Prevention and Protection

To help prevent your vehicle from getting keyed in the future:

  • Park in well-lit areas and avoid isolated, dark parking lots when possible.
  • Install security cameras if parking in areas prone to crime.
  • Get a vinyl wrap or protective clear bra installed on the most vulnerable parts of the exterior.
  • Use common sense on where you park to avoid attracting trouble. Don’t park in disputed areas.
  • If threatened or harassed, immediately move your vehicle. Report any concerning behaviors.

While you can’t prevent every instance of vandalism, taking logical precautions will significantly reduce your risks. Promptly fixing any damage that does occur will also protect your car from further wear.

Long-Term Impact of Keyed Car Damage

person scratching a carIgnoring severe keyed damage not only looks unsightly but can create bigger problems down the road:

  • Rust – Deep scratches expose bare metal underneath to moisture and can lead to rust damage.
  • Flaking/peeling – Surrounding paint may bubble up or peel around bad scratches.
  • Devalued resale value – Vehicles with obvious exterior damage sell for much lower prices. Few want to buy a ‘keyed’ car.
  • Further damage – Existing scratches attract and cause additional scratching from debris and car washes.

The longer deep scratches go untreated, the more it will cost to properly fix them as the damage spreads. Even if you can tolerate the unsightly appearance, promptly repairing any keyed damage protects your asset.

How to Repair a Keyed Car For Cheap

If you’re looking for cheaper options to fix keyed car damage yourself, here are a few tips:

For light scratches – Carefully use rubbing and polishing compounds by hand or with a buffer to gently smooth and minimize the appearance of fine scratches. Take caution not to burn through the clear coat.

Touch up paint pens – For deeper scratches, touch-up paint pens can mask damage decently well for less than $20 but require skill for blending. Multiple thin layers and coats are key.

DIY Paint kits – For longer scratches or sections under 4 inches, DIY auto paint kits can be used to spot repair damage if you closely follow instructions. Consider adding a clear coat layer on top for added protection. Proper surface prep is crucial.

Add pinstriping – Strategically placing pinstripe tape along damaged edges can help visually break up and conceal scratches. Should be used sparingly.

Detailing products – Frequent professional detailing and scratch-filling wax/sealant products can help maintain a flawless appearance despite scratches. Won’t fix deep damage but minimizes visibility.

Window tinting – If scratches are isolated to edges or low sections, tint film applied over the damaged sections can obscure them well.

While these DIY methods can help improve the appearance of scratched paint at a budget price, they are really just temporary quick fixes. For severely keyed cars, you will still need professional repainting if you want to fully eliminate the visual damage and protect the underlying metal from rusting. But small touch ups can buy you more time to save up for a proper repair job.

Conclusion

Getting your vehicle keyed can be a headache but is usually repairable. For light scratches, skilled auto detailing may be enough for under $500. But deep gouges penetrating the paint often require extensive bodywork, sanding, priming, and repainting by a professional auto body shop, ranging from $500 to several thousand dollars.

Car insurance policies typically cover this type of vandalism damage minus your deductible. While DIY repair methods exist and can temporarily mask scratches, painted metal correction should be left to the professionals for the highest quality finish.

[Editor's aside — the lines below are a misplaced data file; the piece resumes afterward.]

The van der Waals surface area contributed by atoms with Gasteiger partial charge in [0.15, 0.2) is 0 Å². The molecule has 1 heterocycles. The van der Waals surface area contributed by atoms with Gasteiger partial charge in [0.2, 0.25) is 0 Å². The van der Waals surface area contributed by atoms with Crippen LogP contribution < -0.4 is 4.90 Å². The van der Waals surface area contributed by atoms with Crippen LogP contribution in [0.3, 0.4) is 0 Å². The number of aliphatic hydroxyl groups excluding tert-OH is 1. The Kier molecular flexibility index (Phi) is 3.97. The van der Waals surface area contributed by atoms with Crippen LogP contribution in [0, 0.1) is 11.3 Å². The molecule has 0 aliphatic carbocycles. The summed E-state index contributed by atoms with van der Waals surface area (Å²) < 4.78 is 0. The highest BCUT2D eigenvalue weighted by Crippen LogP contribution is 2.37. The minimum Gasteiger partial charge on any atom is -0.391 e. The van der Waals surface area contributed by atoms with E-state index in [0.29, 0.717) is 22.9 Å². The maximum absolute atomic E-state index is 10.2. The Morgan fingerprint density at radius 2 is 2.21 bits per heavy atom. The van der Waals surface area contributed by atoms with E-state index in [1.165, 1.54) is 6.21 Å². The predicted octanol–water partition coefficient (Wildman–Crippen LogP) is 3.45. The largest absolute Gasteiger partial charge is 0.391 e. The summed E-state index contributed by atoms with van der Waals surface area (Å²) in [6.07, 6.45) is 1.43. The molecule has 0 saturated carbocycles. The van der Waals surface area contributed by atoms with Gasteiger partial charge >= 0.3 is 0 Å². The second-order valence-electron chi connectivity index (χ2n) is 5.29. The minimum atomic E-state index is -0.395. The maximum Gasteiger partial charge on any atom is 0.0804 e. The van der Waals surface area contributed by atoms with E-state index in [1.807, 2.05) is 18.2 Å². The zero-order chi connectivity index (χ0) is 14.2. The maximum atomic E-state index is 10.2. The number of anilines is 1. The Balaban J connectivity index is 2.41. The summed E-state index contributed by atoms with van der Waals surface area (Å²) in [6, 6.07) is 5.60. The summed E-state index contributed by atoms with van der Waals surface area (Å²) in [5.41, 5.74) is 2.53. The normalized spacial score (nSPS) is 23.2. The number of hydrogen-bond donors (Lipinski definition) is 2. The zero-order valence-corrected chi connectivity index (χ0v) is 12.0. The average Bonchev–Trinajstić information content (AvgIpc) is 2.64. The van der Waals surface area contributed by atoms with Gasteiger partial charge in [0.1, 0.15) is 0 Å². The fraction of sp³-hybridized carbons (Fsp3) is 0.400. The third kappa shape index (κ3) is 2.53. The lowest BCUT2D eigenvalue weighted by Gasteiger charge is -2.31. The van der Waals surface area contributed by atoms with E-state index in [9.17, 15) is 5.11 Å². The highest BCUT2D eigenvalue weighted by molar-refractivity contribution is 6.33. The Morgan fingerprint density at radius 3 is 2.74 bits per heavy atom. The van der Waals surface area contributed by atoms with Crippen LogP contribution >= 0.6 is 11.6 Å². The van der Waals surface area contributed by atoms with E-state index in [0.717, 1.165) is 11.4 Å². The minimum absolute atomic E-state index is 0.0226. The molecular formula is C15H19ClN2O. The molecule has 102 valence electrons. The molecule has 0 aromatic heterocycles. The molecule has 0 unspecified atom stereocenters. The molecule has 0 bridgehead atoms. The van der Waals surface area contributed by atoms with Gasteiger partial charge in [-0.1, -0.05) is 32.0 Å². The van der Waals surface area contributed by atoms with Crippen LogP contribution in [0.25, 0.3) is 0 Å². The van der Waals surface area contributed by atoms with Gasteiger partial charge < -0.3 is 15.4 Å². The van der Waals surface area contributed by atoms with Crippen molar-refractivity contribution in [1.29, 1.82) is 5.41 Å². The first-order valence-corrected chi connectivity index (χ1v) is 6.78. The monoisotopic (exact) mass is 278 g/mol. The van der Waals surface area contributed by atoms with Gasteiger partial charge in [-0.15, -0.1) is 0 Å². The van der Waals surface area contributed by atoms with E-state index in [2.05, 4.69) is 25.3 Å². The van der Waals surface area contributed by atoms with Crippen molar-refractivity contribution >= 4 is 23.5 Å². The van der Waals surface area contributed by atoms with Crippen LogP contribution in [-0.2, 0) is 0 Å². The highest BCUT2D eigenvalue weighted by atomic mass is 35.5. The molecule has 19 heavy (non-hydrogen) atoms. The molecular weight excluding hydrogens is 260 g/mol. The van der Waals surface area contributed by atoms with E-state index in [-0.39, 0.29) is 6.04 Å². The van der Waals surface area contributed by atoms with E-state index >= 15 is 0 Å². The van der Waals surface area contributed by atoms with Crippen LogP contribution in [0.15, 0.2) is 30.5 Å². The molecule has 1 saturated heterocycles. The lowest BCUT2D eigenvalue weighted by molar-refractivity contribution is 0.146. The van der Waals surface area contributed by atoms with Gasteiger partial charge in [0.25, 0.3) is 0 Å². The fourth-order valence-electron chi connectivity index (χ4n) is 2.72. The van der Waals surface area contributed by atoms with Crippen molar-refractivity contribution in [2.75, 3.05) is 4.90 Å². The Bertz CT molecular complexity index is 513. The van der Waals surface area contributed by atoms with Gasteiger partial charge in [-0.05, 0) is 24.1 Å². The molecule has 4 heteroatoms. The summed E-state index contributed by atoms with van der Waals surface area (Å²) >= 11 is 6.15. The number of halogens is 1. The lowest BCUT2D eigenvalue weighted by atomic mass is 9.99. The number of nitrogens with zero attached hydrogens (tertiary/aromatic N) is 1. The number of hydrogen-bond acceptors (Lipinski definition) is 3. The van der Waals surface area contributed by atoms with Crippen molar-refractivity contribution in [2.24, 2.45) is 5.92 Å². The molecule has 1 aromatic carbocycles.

Your best bet is addressing any keyed damage quickly before rust or additional scratches occur, using reputable services trusted by your insurance company. With some patience and diligence, even the most extensive key scratches can eventually be restored to an attractive, flawless finish.

Frequently Asked Questions

Is it worth fixing scratches on car?

Fixing scratches on your car is usually worth the investment for both aesthetic and functional reasons. Even minor scratches visually detract from your car’s appearance and reduce its resale value.

More importantly, deep scratches that expose bare metal can lead to rust and other permanent damage if left untreated. Properly repairing scratches protects your vehicle’s integrity over the long run.

The cost of quality scratch removal or touch-up is minor compared to letting scratches ruin your paint and lead to extensive repairs later on. However, you want to use discretion – fixing every tiny nick on an older, high-mileage vehicle may not be cost-effective.

Focus on addressing deeper scratches prone to spreading or rusting. For most vehicles, keeping the exterior in flawless shape makes ownership more enjoyable and retains resale value.

Will a deep scratch rust?

Yes, deep scratches that expose bare metal underneath the paint are at high risk of rusting, especially if on a horizontal panel where moisture can collect. When the protective paint layers get penetrated, air and water can reach the steel or iron metal, causing oxidation and rust.

What begins as an eyesore scratch will quickly turn into permanent rust spreading under the paint. Even small areas of rust can lead to bubbling, flaking, and excessive damage over time.

That’s why it’s critical to fix deep scratches quickly, by either touching up the exposed area or having it professionally repainted and sealed. A little surface rust can often be removed first via sanding or a rust converter product.

But extensive rust damage requires replacing entire panels. Getting deep scratches repaired promptly reduces the chances of rust taking hold in the first place.

Can wd40 remove car scratches?

WD-40 can help improve the appearance of very light surface scratches, but it is not an effective treatment for deeper scratches damaging the paint. The light lubricating oils and cleaning agents in WD-40 can give scratched shiny finishes a quick shine boost by smoothing over fine swirl marks in the clear coat.

However, wd40 cannot actually fill or repair scratches that penetrate through the clear and color coats of paint. Using it is mostly a temporary cosmetic improvement. For deeper scratches, wd40 cannot prevent rusting if bare metal is exposed.

Any masking effect also washes away quickly. While WD-40 is useful for general vehicle cleaning and shine, other products like scratch repair kits must be used to actually fix and seal scratches, especially before they rust. WD-40 helps superficial swirl marks but deeper damage needs professional paint work.

Alec Pow